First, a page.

GORDON: Totally. My little sister is a vegetarian, and I am so ashamed of the fact that I just tell people that she’s actually a meth dealer.

If cows had the chance, they’d kill you and everyone you love…

EVAN: While we as an audience are probably relieved that you would never date your sister, I think now would be a great time to list off the [presumably] many deal-breakers you have when it comes to a significant other.

GORDON: Emotions. Talkativeness. A need for companionship or validation of any kind. Playing any music which isn’t heavy metal without earphones. More than three pairs of shoes. Adherence to any political belief that Glenn Beck wouldn’t decry as being forged in the fires of hell.

This could go on, you know this.

EVAN: I’m going to take it from your second deal-breaker that you prefer your women to be seen and not heard. How are our readers supposed to perceive this?

GORDON: The readers can take it any way they want- my own point is that I don’t like people who I hang out with to have to talk, as a baffling number of people on this little blue rock apparently feel obliged to.

EVAN: You live a hard life, Gordon.

GORDON: I truly do.

EVAN: To switch our places while still hopefully making you equally uncomfortable, you can ask me a question about my feelings. My feelings about women.

GORDON: . . . why are you doing this to me?

EVAN: Gordon, I am doing this for our readers.

GORDON: In that case, I guess what the reader apparently wants to know is. . . I have no idea. I have literally no idea. . .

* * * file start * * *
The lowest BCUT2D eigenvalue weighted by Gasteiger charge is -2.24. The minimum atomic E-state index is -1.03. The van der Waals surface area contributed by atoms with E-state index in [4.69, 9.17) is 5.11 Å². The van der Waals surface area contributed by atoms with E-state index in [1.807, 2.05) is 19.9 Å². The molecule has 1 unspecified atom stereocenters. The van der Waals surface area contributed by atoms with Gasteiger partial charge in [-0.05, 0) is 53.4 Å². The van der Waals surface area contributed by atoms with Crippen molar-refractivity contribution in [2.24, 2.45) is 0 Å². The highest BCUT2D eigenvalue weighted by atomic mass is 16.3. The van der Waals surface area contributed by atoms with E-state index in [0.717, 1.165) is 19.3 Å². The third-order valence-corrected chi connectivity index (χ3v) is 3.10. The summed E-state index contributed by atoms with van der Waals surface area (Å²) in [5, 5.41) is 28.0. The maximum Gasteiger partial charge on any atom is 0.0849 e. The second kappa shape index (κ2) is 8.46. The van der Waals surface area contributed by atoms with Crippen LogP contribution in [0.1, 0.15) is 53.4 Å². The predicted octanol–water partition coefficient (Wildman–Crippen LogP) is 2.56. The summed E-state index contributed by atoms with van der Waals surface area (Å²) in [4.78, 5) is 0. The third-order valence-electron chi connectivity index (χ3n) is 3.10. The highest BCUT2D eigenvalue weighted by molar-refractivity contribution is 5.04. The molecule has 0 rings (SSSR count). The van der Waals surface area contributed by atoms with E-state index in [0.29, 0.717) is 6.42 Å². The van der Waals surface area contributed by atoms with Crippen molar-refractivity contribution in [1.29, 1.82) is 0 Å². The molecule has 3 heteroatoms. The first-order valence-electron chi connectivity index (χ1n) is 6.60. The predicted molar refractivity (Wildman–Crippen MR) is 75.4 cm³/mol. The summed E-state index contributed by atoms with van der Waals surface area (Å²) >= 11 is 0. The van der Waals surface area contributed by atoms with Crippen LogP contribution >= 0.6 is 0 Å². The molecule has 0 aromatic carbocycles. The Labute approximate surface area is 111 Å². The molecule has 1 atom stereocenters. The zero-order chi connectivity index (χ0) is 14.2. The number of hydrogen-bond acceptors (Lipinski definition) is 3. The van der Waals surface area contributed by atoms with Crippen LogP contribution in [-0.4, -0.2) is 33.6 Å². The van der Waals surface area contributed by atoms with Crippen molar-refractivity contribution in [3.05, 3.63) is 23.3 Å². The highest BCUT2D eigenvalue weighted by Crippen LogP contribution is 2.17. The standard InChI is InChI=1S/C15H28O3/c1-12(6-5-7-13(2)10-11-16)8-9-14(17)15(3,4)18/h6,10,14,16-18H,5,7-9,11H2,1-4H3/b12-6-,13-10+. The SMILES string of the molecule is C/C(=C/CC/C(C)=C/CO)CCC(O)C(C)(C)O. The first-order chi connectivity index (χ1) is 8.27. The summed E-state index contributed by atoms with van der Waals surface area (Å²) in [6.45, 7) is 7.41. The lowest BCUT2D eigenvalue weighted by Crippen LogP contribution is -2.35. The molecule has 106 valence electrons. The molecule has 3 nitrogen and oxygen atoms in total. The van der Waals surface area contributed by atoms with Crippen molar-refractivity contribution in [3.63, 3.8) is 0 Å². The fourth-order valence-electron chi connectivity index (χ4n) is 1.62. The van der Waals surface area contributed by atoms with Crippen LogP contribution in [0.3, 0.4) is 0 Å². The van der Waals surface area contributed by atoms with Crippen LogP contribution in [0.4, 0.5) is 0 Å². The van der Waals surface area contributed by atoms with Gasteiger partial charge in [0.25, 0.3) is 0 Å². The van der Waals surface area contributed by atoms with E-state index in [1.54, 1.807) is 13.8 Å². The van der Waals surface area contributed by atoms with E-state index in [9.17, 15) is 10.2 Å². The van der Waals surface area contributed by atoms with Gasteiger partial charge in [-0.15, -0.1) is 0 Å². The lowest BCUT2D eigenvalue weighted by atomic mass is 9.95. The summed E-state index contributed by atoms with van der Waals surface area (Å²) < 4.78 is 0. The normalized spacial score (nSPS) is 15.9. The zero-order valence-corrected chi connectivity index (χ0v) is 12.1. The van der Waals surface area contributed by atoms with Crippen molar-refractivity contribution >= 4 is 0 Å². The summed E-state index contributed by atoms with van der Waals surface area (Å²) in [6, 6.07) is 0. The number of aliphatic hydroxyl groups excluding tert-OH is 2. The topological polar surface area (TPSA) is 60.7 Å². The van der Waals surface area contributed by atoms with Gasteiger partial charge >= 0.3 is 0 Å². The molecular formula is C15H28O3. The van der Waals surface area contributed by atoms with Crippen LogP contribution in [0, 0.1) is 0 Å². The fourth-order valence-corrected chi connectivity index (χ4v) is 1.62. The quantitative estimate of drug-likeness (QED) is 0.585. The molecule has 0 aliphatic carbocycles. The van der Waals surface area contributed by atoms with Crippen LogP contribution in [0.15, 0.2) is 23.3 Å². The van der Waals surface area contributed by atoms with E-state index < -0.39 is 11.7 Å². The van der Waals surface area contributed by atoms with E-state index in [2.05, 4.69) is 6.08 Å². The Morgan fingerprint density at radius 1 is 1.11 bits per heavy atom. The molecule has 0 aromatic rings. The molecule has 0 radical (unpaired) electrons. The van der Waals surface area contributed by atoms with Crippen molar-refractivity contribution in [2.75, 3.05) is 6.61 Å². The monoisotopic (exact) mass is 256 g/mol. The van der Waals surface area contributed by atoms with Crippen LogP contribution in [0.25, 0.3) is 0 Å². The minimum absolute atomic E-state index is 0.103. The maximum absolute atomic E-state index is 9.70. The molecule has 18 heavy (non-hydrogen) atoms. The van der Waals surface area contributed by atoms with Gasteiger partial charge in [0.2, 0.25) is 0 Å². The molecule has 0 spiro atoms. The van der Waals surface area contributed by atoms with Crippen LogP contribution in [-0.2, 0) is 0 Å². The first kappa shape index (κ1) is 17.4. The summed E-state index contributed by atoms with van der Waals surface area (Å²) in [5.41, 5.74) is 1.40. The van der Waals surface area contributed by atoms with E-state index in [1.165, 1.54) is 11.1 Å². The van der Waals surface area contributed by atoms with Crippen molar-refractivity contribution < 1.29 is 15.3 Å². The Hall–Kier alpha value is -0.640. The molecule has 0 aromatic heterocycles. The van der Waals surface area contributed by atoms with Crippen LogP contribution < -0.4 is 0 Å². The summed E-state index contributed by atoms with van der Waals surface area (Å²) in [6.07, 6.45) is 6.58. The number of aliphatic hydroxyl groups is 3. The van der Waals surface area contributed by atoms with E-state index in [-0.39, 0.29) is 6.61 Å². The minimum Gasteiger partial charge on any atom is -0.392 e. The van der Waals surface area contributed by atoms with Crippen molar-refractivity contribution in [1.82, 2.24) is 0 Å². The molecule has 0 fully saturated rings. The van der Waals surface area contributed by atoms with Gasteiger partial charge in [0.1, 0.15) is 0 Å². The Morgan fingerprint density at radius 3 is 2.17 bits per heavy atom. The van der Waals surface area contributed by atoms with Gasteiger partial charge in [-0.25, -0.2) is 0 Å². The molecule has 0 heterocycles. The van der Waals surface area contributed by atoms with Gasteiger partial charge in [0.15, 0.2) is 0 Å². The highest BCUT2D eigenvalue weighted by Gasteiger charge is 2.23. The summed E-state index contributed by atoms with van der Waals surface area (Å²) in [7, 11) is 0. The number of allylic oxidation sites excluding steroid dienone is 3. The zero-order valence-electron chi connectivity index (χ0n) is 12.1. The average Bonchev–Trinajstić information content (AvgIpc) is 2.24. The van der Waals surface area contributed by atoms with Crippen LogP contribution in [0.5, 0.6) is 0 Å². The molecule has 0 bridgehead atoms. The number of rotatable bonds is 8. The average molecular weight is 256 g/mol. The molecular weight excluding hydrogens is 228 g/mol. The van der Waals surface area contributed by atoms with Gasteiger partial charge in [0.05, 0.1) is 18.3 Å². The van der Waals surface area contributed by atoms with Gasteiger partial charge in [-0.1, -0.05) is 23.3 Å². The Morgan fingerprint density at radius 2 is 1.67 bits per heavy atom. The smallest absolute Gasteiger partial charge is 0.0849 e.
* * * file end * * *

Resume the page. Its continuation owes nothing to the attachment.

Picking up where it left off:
EVAN: Gordon, if a girl wanted to send you a Valentine, what sort of gift/card would you most appreciate?

GORDON: Can cigars count? You can write on the little labels. . .

EVAN: Only if we’re allowed to read something Freudian into your choice.

GORDON: Do I still get cigars?

EVAN: Sure.

GORDON: Then I can live with that.

EVAN: Conversely, what sort of Valentine would you give a girl?

GORDON: . . . Cigars? They’re like chocolate, only they don’t taste lousy and make a mess.

EVAN: Also, they don’t go straight to your thighs.

GORDON: This is true.

EVAN: I’m going to try to come up with one more question you don’t want to answer, and then we can wrap this up. When was the last time you had a crush on someone?

GORDON: Ah, an easy one. Never.

EVAN: The last time you considered a woman you saw to be very attractive [not counting on TV/on the internet]?

GORDON: That’d be when I went to Toronto with you. Though it must be noted that I had been stuck in a tiny college town with the same people for the past four years. So I wouldn’t put much stock in my judgment at that point.